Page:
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Frederick DOUGLASS

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SIGNED BY FREDERICK DOUGLASS AS MARSHAL OF THE DISTRICT OF COLUMBIA, OFFICIAL 1886 DOCUMENT SIGNED IN HIS LAST MONTHS AT THE POST AFTER PRESIDENT CLEVELAND ENDED HIS SERVICE

DOUGLASS, Frederick. Document signed. Washington, D.C.: J.S. Tomlinson, June 26, 1886. Original ivory leaf (14 by 17 inches unfolded; 3-1/2 by 8-1/2 inches folded). $1250.

Official 1886 document signed by Frederick Douglass as marshal of the District of Columbia, a position he held under three presidents, dated less than two months before President Cleveland removed him from the post.

Soon after the inauguration of President Rutherford B. Hayes in 1877, he placed "Douglass' name forward for marshal of the District of Columbia… the first time in American history that an African American was nominated for a position that required Senate approval… The marshal posted all bankruptcies in the District and remanded all prisoners back and forth between jail and the courts. In effect, he helped run the federal court that once adjudicated fugitive-slave cases. Hayes did, however, buckle under prejudice by relieving Douglass of one traditional duty—introducing distinguished guests at White House receptions… the appointment caused both a storm of protest and a wave of celebration in the press… Some journalists considered the marshal's job in the District second in importance only to cabinet secretaries, while others thought it largely symbolic. But the symbolism of a black man selected by the president carried broad significance…the marshalship gave Douglass a new kind of fame… he was now the outsider who would be the insider."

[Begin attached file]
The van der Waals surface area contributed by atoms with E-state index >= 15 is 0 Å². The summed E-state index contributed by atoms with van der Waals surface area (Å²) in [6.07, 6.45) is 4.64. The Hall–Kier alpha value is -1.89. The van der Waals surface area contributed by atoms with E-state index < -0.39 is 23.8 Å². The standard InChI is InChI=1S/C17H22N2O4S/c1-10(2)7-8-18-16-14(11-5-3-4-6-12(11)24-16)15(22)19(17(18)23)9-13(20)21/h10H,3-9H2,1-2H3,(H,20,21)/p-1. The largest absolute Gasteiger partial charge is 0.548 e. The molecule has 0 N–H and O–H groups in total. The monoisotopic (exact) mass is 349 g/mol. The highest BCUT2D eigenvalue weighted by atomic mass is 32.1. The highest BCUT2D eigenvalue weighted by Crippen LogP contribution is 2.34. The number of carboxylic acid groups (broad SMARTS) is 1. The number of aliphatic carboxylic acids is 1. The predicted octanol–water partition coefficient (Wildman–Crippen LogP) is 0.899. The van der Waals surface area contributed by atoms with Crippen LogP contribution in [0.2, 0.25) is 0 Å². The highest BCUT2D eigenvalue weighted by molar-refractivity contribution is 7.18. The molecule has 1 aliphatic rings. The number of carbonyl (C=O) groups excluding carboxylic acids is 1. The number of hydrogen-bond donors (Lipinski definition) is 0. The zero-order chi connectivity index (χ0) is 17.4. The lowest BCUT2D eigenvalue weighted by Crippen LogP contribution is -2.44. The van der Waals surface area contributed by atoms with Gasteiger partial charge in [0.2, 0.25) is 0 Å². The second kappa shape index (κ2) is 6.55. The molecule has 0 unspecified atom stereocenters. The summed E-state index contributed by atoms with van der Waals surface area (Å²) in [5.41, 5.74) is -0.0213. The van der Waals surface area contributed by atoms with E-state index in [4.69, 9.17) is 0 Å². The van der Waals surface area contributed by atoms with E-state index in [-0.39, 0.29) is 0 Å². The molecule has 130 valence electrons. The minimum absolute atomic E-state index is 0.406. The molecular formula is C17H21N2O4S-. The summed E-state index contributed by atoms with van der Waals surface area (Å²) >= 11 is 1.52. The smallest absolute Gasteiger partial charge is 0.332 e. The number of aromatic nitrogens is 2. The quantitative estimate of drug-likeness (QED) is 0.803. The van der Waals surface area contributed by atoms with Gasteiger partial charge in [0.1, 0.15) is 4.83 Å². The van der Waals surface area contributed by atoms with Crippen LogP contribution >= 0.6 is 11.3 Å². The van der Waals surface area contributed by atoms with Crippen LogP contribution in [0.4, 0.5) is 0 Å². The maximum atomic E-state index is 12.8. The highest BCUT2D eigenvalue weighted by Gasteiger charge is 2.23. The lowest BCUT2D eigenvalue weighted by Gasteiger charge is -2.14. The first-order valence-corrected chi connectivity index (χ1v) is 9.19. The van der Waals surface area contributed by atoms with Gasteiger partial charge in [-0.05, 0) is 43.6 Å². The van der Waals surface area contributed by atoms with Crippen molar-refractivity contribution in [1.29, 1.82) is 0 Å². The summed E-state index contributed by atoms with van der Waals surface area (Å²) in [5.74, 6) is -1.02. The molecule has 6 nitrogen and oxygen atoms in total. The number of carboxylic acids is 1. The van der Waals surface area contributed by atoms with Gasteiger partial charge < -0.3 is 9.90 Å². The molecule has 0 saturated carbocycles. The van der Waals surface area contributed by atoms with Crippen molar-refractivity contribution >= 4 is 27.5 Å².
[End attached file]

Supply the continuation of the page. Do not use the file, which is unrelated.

By serving as marshal, a post he held under three presidents, Douglass again "remade himself, and such an imperative was no less the case in post-Reconstruction America than in his earlier heroic life." The year he signed this document, Douglass delivered a speech that held President Cleveland' and both parties accountable for the surge in mob violence and lynchings, declaring them complicit in murder and wondering "why the nation did not let forth a collective scream of pain" (Blight, Frederick Douglass, 583-4, 587-8, 665). President Cleveland removed Douglass from his post the same year, and he served his last month as marshal that August. The following month he left for an extended visit to Europe. He would not return until August 1887. This original official document, printed and completed in an unidentified hand, is signed by Douglass on the docketed front panel titled, "Deed-Quit-Claim," which states: "Received for Record" with the date of June 26, 1886. It covers a transfer of property from Margaret Simon to Dennis Shea and John Shea. With notary public embossed stamp and signature. Number "3" on upper corner.

Signature dark and clear.

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